Jenny Lewis opens up, reaches out in album



LOS ANGELES — Jenny Lewis vowed she’d never return to the San Fernando Valley, at least not to live.

The area was too closely linked to her childhood in Van Nuys, Calif. — to her experience as a young actor (in late-’80s artifacts such as “Mr. Belvedere” and “Troop Beverly Hills”). And it was too far from the Eastside neighborhoods where Lewis later established herself as an important figure in L.A.’s music scene, first with her band, Rilo Kiley, and then on her own.

Yet there she was, sitting in the dining room of her hillside home in Studio City, as she and her boyfriend, singer-songwriter Johnathan Rice, discussed options for oysters.

“As soon as I bought it, I had a panic attack,” she said of the house. “I remember pitching an AeroBed in the living room and thinking, ‘This is the worst mistake I’ve ever made.’ “

It’s nerve-wracking, perhaps, but confronting old troubles is precisely what Lewis, 38, does on her superb new solo album, “The Voyager,” which came out Tuesday to rave reviews. Failed romances, Rilo Kiley’s breakup, the death of her estranged father — the singer addresses them all.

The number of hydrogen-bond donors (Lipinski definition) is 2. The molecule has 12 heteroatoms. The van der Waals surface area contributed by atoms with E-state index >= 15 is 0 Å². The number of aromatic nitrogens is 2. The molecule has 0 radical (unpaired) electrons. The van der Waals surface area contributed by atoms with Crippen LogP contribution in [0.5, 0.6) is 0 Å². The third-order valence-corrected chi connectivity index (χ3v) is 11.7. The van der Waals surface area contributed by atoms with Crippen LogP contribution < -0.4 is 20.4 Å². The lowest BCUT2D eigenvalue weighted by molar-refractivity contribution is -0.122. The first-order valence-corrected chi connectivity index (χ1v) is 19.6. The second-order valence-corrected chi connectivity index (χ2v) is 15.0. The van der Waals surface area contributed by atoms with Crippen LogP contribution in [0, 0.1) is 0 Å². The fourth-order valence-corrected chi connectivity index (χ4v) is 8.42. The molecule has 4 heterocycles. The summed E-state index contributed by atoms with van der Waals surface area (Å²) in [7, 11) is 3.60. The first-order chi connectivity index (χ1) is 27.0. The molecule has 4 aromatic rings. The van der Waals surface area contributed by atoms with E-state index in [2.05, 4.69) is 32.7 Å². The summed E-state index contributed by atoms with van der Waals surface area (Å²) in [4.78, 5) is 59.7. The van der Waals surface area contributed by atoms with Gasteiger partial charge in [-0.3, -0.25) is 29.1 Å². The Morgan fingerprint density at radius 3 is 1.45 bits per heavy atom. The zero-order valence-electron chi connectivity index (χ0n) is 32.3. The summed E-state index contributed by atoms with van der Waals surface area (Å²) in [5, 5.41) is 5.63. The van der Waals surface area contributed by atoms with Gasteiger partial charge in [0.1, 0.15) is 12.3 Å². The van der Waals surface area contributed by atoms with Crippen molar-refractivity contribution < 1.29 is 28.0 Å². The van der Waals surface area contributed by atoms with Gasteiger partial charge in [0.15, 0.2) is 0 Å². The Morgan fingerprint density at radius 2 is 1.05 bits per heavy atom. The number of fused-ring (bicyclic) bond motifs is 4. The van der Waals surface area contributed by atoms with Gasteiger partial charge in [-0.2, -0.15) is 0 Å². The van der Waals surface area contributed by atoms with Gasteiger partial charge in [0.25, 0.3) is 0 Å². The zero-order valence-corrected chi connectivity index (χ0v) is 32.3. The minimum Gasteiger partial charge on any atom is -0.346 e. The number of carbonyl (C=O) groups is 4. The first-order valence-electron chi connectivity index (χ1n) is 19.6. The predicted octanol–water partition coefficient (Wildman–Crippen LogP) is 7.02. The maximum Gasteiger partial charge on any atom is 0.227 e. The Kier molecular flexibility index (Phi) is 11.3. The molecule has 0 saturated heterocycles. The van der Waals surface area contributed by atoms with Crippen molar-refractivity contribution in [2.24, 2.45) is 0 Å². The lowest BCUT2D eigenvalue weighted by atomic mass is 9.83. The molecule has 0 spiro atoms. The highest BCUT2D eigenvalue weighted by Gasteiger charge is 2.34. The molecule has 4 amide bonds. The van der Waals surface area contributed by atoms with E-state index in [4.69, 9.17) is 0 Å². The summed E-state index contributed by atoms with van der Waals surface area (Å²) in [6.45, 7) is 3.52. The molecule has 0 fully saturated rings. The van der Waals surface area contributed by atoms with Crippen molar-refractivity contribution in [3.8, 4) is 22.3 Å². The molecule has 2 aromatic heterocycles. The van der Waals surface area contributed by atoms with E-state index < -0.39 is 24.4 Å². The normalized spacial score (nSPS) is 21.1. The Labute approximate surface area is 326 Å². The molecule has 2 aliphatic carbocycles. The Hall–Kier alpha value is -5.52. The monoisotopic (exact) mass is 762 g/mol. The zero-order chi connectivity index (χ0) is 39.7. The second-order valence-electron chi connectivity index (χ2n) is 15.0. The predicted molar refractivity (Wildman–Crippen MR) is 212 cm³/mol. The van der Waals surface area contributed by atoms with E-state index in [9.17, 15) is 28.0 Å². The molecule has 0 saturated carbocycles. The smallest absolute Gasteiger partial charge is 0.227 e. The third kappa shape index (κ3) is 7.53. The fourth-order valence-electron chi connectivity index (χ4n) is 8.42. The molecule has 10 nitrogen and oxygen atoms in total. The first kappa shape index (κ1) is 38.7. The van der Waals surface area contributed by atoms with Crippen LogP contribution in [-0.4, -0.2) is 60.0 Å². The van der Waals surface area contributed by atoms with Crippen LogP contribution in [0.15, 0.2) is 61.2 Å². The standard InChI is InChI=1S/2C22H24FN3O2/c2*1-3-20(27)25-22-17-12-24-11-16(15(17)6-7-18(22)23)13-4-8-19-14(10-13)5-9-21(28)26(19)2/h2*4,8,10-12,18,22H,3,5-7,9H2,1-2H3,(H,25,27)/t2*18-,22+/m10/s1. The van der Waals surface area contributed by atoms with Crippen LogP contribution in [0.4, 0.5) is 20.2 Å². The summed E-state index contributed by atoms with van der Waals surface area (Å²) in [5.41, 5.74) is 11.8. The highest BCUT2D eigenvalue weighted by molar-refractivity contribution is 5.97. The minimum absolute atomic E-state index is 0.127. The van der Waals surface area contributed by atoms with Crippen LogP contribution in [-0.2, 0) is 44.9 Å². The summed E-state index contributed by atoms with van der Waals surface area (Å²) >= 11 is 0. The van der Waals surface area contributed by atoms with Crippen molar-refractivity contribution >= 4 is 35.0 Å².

But though the material can be heavy — “When I look at myself, all I can see / I’m just another lady without a baby,” she sings in “Just One of the Guys” — the music shimmers with weightless melodies and grooves that recall classic California pop by the Eagles and Fleetwood Mac.

And yet mainstream stardom never quite materialized, even as younger L.A. acts Lewis had clearly influenced — such as Haim, whose Danielle Haim once played guitar in Lewis’ live band — began catching on at Top 40 radio.

At her house, Lewis dismissed the idea that she’d blazed some kind of trail. She also seemed uncomfortable with the notion that “The Voyager” represents her conscious bid for a larger audience.

“I needed an outside person to help me get there,” Lewis said, in part because (unlike her previous solo records) “The Voyager” had no clear-cut recording concept. Rather than taking pains to differentiate the music from Rilo Kiley, she was simply trying to “make the best possible record I could make.” And within minutes Adams’ studio, she said, “I knew that this had that magic.”